WARNING: Amazon Mechanical Turk tasks shouldn’t require you to hand out any personal details, so if you encounter any HITs that do, they are best avoided.
The Big Question: How much does Amazon Mechanical Turk pay?
The quick answer: not a lot – but the earning potential is much higher than it is on some other similar sites.
The less work that’s involved in completing a HIT, the lower the pay rate. HITs only paying a penny or two are plentiful. However, some requestors do pay small bonuses for completing a certain amount of HITs. Also, the more HITs you successfully complete, the more you’ll be qualified to do and the better the pay. This can mean forty cents per HIT rather than three or four cents.
I read and type quickly, so I can complete a large number of HITs in a short time. As an experiment, I let my husband, who’s not a fast typist by any means, try MTurk out. Even as slow as he was – and trust me, he was slow – he was able to crank out twenty-two HITs in about fifteen minutes, and all of them were accepted.
He made $1.55 for his time, including a couple of time bonuses, so that worked out to $6.20 an hour. This is not the American minimum wage, but not that horrible compared to other microwork sites. Obviously, with practice comes speed!
There are some interesting MTurk Reddit threads out there, where people report a wide range of income levels, from less than five bucks an hour to $12-16 per hour. Technical competence and speed will always be the main factors.
How to get paid (or gift-carded)
One very positive thing to raise in this Amazon Mechanical Turk review is that there’s no “hoop-jumping” required with MTurk pay.
Once a HIT has been accepted, your earnings appear on your dashboard and can be immediately transferred to your bank account or your Amazon gift card balance with no minimum required.
The majority of HITs I’ve completed have been accepted within minutes, but if you’re working for a requester with a large number of HITs, acceptance might take a little longer. Rejections do happen, but you can always touch base with the requestor and learn the reasons behind them, so mistakes can be avoided in the future.
The Bigger Question: Can you make a living from Amazon Mechanical Turk?
I stated earlier that once you get past the ten-day probationary period, you can work up to 3800 HITs a day. I take it that MTurk set that number based on someone’s crazy hustle! Working a few hundred HITs, though, is not out of the question for dedicated workers.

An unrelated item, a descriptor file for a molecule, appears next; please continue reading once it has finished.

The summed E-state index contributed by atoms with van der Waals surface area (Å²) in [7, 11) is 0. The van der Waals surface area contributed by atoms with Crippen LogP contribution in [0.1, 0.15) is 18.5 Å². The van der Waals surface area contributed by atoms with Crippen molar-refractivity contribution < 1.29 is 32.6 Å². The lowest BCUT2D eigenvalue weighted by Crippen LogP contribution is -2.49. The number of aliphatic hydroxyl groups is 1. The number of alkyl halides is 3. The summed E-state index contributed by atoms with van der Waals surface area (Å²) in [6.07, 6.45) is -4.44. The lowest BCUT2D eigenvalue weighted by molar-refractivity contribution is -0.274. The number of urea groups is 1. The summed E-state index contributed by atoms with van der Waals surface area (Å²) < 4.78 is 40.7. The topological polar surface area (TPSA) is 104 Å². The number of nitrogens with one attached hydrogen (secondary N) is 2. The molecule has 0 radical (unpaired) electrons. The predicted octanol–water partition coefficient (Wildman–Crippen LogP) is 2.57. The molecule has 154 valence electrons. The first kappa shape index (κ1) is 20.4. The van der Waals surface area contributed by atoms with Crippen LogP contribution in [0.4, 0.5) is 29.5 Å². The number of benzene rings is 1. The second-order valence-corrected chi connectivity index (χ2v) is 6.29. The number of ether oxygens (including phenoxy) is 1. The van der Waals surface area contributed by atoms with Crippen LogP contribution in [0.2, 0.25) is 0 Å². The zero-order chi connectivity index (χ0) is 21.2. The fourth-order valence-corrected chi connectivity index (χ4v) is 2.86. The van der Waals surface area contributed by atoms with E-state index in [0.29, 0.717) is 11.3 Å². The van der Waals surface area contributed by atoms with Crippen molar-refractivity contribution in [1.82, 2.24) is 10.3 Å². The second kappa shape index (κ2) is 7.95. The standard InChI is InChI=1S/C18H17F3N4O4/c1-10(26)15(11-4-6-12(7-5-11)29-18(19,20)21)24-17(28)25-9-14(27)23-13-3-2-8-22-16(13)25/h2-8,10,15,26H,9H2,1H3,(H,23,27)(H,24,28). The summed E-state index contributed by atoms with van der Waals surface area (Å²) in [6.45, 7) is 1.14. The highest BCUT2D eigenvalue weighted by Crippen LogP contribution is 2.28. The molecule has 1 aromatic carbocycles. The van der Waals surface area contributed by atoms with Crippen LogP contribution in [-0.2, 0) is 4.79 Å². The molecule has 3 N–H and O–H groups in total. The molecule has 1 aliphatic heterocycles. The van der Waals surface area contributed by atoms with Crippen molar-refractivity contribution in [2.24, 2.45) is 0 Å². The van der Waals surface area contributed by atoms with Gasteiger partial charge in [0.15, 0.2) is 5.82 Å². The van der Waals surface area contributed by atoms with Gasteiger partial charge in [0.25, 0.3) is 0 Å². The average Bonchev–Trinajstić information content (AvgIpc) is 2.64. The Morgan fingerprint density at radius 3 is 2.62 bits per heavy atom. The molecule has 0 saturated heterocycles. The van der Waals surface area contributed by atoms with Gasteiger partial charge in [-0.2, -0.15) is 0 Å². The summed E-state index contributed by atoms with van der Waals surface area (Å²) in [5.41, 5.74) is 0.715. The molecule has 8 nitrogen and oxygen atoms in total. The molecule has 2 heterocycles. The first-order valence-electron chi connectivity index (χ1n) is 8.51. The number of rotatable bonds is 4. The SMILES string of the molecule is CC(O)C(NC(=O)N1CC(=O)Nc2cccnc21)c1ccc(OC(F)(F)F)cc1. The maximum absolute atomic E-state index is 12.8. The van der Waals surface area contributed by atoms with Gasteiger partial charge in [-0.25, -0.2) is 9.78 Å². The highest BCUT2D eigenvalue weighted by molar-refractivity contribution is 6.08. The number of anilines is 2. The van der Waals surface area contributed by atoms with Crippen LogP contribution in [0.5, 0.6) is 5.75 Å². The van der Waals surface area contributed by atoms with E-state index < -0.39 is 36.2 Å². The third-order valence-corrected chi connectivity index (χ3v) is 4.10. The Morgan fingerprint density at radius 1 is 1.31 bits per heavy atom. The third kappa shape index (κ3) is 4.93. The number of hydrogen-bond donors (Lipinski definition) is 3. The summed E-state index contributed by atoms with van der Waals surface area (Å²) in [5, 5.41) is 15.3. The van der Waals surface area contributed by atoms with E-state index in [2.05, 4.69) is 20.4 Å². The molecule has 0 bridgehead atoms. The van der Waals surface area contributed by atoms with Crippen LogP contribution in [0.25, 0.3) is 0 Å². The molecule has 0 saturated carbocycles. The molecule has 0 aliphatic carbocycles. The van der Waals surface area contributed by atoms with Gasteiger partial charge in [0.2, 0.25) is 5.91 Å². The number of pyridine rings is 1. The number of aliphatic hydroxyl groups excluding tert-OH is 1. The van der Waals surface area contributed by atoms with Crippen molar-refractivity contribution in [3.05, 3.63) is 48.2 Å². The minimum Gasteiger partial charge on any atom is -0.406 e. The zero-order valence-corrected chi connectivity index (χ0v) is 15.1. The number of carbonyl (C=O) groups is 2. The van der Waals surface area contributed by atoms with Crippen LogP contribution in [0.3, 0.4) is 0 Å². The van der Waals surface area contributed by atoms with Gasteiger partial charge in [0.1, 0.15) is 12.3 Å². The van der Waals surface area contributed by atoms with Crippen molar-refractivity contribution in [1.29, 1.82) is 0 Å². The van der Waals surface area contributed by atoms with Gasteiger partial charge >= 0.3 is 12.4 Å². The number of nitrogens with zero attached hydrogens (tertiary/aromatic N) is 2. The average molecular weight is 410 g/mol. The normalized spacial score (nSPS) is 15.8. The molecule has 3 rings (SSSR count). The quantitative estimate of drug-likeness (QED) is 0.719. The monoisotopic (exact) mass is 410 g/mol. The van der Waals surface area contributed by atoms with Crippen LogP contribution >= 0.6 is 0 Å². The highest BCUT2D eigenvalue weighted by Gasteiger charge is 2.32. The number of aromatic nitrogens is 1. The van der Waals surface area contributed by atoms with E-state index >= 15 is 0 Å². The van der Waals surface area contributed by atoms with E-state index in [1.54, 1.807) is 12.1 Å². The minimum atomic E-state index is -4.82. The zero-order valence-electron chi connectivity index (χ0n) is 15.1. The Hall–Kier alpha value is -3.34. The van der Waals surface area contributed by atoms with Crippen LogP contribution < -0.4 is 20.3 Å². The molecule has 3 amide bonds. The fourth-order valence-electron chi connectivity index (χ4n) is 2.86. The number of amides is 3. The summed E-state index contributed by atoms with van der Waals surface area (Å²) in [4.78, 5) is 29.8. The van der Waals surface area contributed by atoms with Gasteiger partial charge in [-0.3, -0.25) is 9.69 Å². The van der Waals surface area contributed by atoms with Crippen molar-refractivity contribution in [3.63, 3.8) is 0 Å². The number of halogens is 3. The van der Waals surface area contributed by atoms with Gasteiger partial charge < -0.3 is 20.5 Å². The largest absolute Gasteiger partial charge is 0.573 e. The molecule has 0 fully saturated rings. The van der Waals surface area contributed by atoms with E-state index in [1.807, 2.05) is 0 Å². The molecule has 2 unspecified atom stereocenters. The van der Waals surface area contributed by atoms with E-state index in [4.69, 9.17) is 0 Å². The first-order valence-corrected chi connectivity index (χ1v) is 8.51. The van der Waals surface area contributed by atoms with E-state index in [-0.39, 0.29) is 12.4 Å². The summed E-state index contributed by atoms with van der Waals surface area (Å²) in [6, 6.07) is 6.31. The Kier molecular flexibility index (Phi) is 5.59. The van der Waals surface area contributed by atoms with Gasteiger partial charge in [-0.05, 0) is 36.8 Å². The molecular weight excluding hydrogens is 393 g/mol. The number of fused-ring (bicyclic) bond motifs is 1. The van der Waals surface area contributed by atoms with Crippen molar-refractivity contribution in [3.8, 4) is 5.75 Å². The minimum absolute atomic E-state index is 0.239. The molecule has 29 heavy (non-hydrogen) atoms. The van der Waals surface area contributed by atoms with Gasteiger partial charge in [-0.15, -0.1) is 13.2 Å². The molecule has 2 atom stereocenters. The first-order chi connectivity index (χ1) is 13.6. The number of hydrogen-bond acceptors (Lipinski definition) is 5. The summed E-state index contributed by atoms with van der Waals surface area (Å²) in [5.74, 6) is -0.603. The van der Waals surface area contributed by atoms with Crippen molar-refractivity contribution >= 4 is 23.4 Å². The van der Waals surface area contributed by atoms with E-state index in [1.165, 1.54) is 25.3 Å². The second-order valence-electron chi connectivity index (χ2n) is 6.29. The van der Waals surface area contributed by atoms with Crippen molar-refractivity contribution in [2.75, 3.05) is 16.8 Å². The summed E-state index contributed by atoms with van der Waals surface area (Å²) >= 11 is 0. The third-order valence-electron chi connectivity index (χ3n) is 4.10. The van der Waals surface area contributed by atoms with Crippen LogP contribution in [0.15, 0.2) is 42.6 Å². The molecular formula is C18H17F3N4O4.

I’ve cranked out over three hundred HITs in about four hours when I’ve been motivated, and I can say that I made more than minimum wage doing so. Scripts such as MTurk Suite exist that can streamline the process. If the work is available and you’re willing to invest the time, yes, you can make a semi-okay living wage. Just don’t expect to be that entertained by what you’re doing.
MTurk is well worth considering as a side hustle, or as a way to fill in quieter periods when you first start freelancing. It makes a good addition to your portfolio and remember that even at Amazon there are plenty of additional ways to make money from home.
Amazon Mechanical Turk Review: Pros and Cons
- MTurk is a legitimate microwork site. If you do the work and the work is accepted, you’ll get paid, period.
- An uncomplicated interface.
- The majority of the HITs are incredibly easy and can be previewed before acceptance.
- A very thorough help section is available on the site.
- There are many forums, including the Amazon Mechanical Turk Reddit thread, where you can share experiences or ask questions.
- You can move up in earnings if you push out a lot of HITs.
- Cash payment is only available to US and Indian workers, and earnings outside of those countries can only be used on the American Amazon.com.
- Most HITs pay literally pennies.
- As with any other online contracting site, you’ll run into requestors who are asking too much for what they’re willing to pay, or those who seem to reject on a whim.
- Difficult to sustain extended work times due to repetition.
- Getting into the upper echelon, aka Master Qualification, is practically impossible if you listen to people on forums.
- Even at the highest levels, you’re not going to make that much money.
Amazon Mechanical Turk Review: Conclusion
I conclude this Amazon Mechanical Turk review by saying that as far as microwork sites go, you can do a lot worse than MTurk. Being backed by the mighty Amazon has its privileges. In my experience, MTurk is best as a part-time gig for pocket money. While it can be done full time, it’s up to you to decide whether that’s a great idea.
If you’ve worked for Amazon Mechanical Turk, please share your experiences in the comments. If you want to dive deeper into making a living from micro-work, there are plenty of books out there on the subject.
Patricia Beninato is a freelance writer currently based in Orlando, Florida. She can be reached at email@example.com. When she’s not Patricia Beninato, she’s Patricia Thomson, romance novelist, who can be checked out on Facebook and Twitter @AuthorPThomson or at patriciathomson.com.